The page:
February 17, 2019

The Time Machine of Literature

“Not long ago, during an Amtrak ride, I met a college student who told me he was a fiction writer. I asked him what he’d been writing and reading, and he said that he was writing a novel about time travel, and that he was reading — well, he had been reading Edith Wharton’s “The House of Mirth,” but after about 50 pages, he said, he’d tossed it into the trash.

“The House of Mirth,” which was published in 1905, describes the efforts of a young woman named Lily Bart to find an acceptable husband. The student explained that he had been sailing along until he came to a description of one of Lily’s suitors, Simon Rosedale: “a plump rosy man of the blond Jewish type, with … small sidelong eyes which gave him the air of appraising people as if they were bric-a-brac.” At that point, the student said, he lost sympathy not only for Lily, but for the novel as a whole.

It would have done no good for me to lecture him about the difference between a character’s point of view and the author’s. Whenever Rosedale appears in the novel, Wharton describes his repulsiveness with such gusto it’s clear that she isn’t just describing Lily’s feelings; she’s describing her own.

Wharton’s anti-Semitism, the student said, filled him with rage. “I don’t want anyone like that in my house,” he said.

Anyone who’s taught literature in a college or university lately has probably had a conversation like this. The passion for social justice that many students feel — a beautiful passion for social justice — leads them to be keenly aware of the distasteful opinions held by many writers of earlier generations. When they discover the anti-Semitism of Wharton or Dostoyevsky, the racism of Walt Whitman or Joseph Conrad, the sexism of Ernest Hemingway or Richard Wright, the class snobbery of E. M. Forster or Virginia Woolf, not all of them express their repugnance as dramatically as the student I talked to, but many perform an equivalent exercise, dumping the offending books into a trash basket in their imaginations.”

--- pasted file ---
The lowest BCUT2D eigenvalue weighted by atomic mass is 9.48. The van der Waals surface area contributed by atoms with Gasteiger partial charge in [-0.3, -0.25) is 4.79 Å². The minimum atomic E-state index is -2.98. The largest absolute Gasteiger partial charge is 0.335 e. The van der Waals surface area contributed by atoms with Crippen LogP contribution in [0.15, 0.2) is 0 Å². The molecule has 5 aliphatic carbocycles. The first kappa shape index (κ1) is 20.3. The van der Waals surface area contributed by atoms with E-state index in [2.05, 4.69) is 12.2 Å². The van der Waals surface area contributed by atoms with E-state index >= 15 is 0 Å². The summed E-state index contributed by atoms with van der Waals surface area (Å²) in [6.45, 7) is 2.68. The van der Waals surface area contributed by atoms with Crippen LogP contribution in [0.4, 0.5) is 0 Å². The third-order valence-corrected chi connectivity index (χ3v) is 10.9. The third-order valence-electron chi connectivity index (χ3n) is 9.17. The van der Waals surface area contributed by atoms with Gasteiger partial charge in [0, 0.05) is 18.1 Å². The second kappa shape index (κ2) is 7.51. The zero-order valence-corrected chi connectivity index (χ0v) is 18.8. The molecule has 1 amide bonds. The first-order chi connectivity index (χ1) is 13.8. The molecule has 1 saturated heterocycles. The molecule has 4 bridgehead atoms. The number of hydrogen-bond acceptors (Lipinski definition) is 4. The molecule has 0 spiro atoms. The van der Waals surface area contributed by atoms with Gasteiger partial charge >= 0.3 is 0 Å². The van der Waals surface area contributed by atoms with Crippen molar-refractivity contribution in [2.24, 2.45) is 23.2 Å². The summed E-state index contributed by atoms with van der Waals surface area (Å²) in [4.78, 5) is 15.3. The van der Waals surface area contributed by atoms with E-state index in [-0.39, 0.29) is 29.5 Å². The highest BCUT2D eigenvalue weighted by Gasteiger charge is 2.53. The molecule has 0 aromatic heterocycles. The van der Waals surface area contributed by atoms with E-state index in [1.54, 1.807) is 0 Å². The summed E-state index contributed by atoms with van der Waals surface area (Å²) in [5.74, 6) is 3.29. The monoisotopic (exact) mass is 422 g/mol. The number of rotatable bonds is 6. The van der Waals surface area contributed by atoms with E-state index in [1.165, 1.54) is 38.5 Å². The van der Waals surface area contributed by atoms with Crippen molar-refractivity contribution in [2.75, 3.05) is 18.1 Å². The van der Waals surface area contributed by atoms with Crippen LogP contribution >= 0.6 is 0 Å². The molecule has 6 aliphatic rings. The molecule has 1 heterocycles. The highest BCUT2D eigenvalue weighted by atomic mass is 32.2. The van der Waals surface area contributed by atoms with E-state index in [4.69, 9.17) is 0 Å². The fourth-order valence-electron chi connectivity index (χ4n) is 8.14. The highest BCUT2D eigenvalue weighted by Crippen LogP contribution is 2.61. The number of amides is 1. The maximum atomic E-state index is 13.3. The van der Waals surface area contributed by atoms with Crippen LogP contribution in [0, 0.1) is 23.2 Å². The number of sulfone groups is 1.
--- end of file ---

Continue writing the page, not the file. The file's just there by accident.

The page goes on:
Read more

JJ Editor's Daily Picks

"Have world leaders really got the will to bring peace to Yemen? We hear much about Yemen’s crisis, but far less about the hypocrisy of states fuelling the very conflict they condemn."

"No poll so far in our database has tested Trump against the relatively unknown Weld... Indeed, Weld seems like one of the weakest candidates that anti-Trump Republicans could put up in a national campaign. "

"An initiative by the mayor of Tiberias for the municipality to help provide public transportation on the Sabbath has caused the issue of the social status quo to the forefront of public discussion."

"Like “30 Rock,” “Kimmy Schmidt” obviously slanted leftward, but most always exhibited a similar eagerness to skewer politics more generally than just the GOP."

"Yes, we’re all overwhelmed with email. One recent survey suggested that the average American’s inbox has 199 unread messages. But volume isn’t an excuse for not replying."

"... platforms now have a stranglehold over publishers who, individually and even as a group, have little-to-no bargaining power when it comes to algorithmic changes, ad rates, and much else."

"[There's] a subgenre known as National Socialist black metal, which espouses neo-Nazi views and has been described by the Southern Poverty Law Center as aiming to recruit youth to white-supremacist causes."

"“The Ideas That Made America” by Jennifer Ratner-Rosenhagen is an anomaly in the genre. Its brevity is a point of pride, yet it aspires to do a little of everything."

"My wish is to die in my own bed, cared for by people I love—clean, comfortable and relatively free from pain. I hope to have time to say my goodbyes and give my final blessings."

"A diet for fast weight loss is a pipe dream. Many of us want to lose weight without making permanent changes, because we view thinness instead of health as a success."

"Opportunity casts a long shadow over all subsequent Mars rovers, setting a gold standard of JPL engineering. Customized versions of its mobility software are used on the rovers Curiosity and upcoming Mars 2020."

"Biblical scholarship has deepened our understanding of the Torah and at the same time challenges us to consider the implications of our declaring the Torah to be emet. What is emet and what does it mean to say that the Torah is emet?"